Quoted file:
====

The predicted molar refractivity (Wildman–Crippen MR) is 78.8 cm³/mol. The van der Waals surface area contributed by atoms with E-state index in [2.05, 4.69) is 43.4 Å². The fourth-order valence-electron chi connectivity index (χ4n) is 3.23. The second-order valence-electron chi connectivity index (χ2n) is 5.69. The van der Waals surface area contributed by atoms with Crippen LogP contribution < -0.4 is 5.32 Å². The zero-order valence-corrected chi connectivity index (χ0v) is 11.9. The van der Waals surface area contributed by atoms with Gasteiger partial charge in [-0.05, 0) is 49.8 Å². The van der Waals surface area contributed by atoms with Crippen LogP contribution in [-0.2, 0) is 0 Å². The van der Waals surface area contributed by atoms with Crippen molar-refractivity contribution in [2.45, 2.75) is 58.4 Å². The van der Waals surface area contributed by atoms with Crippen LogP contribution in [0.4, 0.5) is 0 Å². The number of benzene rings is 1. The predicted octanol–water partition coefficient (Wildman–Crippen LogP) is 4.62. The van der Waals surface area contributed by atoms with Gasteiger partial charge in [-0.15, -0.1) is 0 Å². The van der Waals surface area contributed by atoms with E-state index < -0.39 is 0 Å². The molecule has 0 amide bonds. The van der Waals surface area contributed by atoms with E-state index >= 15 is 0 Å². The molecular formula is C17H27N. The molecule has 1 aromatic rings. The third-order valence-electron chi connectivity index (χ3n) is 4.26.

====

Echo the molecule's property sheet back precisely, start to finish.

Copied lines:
The predicted molar refractivity (Wildman–Crippen MR) is 78.8 cm³/mol. The van der Waals surface area contributed by atoms with E-state index in [2.05, 4.69) is 43.4 Å². The fourth-order valence-electron chi connectivity index (χ4n) is 3.23. The second-order valence-electron chi connectivity index (χ2n) is 5.69. The van der Waals surface area contributed by atoms with Crippen LogP contribution < -0.4 is 5.32 Å². The zero-order valence-corrected chi connectivity index (χ0v) is 11.9. The van der Waals surface area contributed by atoms with Gasteiger partial charge in [-0.05, 0) is 49.8 Å². The van der Waals surface area contributed by atoms with Crippen LogP contribution in [-0.2, 0) is 0 Å². The van der Waals surface area contributed by atoms with Crippen molar-refractivity contribution in [2.45, 2.75) is 58.4 Å². The van der Waals surface area contributed by atoms with Crippen LogP contribution in [0.4, 0.5) is 0 Å². The number of benzene rings is 1. The predicted octanol–water partition coefficient (Wildman–Crippen LogP) is 4.62. The van der Waals surface area contributed by atoms with Gasteiger partial charge in [-0.15, -0.1) is 0 Å². The van der Waals surface area contributed by atoms with E-state index < -0.39 is 0 Å². The molecule has 0 amide bonds. The van der Waals surface area contributed by atoms with E-state index >= 15 is 0 Å². The molecular formula is C17H27N. The molecule has 1 aromatic rings. The third-order valence-electron chi connectivity index (χ3n) is 4.26.